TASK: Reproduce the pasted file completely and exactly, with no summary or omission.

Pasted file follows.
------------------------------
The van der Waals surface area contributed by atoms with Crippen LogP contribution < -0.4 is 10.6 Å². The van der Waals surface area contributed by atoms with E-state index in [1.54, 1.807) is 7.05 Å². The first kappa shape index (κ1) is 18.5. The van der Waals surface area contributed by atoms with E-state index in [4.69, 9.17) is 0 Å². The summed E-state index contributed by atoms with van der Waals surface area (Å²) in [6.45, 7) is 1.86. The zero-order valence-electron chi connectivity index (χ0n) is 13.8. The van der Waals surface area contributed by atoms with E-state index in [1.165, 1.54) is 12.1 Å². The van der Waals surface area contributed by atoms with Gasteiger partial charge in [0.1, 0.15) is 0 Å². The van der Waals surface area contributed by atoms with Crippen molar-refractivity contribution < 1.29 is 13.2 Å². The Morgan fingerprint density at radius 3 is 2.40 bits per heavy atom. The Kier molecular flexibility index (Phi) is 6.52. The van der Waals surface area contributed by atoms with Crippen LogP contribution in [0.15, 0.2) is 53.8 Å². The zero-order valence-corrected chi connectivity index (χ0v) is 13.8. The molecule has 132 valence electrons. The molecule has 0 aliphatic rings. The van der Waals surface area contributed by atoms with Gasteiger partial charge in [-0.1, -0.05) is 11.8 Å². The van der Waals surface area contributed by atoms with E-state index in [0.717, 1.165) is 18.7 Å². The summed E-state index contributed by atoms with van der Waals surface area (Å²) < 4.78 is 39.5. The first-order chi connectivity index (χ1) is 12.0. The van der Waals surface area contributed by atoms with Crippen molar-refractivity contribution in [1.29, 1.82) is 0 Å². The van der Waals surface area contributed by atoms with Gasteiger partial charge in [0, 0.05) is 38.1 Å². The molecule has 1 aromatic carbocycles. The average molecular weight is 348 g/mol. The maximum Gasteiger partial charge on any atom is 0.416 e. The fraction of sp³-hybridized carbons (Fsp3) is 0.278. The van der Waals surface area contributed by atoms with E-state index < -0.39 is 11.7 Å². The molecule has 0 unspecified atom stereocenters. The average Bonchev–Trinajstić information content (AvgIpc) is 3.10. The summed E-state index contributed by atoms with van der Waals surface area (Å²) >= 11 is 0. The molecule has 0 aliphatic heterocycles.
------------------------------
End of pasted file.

The van der Waals surface area contributed by atoms with Crippen LogP contribution < -0.4 is 10.6 Å². The van der Waals surface area contributed by atoms with E-state index in [1.54, 1.807) is 7.05 Å². The first kappa shape index (κ1) is 18.5. The van der Waals surface area contributed by atoms with E-state index in [4.69, 9.17) is 0 Å². The summed E-state index contributed by atoms with van der Waals surface area (Å²) in [6.45, 7) is 1.86. The zero-order valence-electron chi connectivity index (χ0n) is 13.8. The van der Waals surface area contributed by atoms with E-state index in [1.165, 1.54) is 12.1 Å². The van der Waals surface area contributed by atoms with Gasteiger partial charge in [0.1, 0.15) is 0 Å². The van der Waals surface area contributed by atoms with Crippen molar-refractivity contribution < 1.29 is 13.2 Å². The Morgan fingerprint density at radius 3 is 2.40 bits per heavy atom. The Kier molecular flexibility index (Phi) is 6.52. The van der Waals surface area contributed by atoms with Crippen LogP contribution in [0.15, 0.2) is 53.8 Å². The zero-order valence-corrected chi connectivity index (χ0v) is 13.8. The molecule has 132 valence electrons. The molecule has 0 aliphatic rings. The van der Waals surface area contributed by atoms with Gasteiger partial charge in [-0.1, -0.05) is 11.8 Å². The van der Waals surface area contributed by atoms with E-state index in [0.717, 1.165) is 18.7 Å². The summed E-state index contributed by atoms with van der Waals surface area (Å²) < 4.78 is 39.5. The first-order chi connectivity index (χ1) is 12.0. The van der Waals surface area contributed by atoms with Crippen molar-refractivity contribution in [1.29, 1.82) is 0 Å². The van der Waals surface area contributed by atoms with Gasteiger partial charge in [0, 0.05) is 38.1 Å². The molecule has 1 aromatic carbocycles. The average molecular weight is 348 g/mol. The maximum Gasteiger partial charge on any atom is 0.416 e. The fraction of sp³-hybridized carbons (Fsp3) is 0.278. The van der Waals surface area contributed by atoms with E-state index < -0.39 is 11.7 Å². The molecule has 0 unspecified atom stereocenters. The average Bonchev–Trinajstić information content (AvgIpc) is 3.10. The summed E-state index contributed by atoms with van der Waals surface area (Å²) >= 11 is 0. The molecule has 0 aliphatic heterocycles.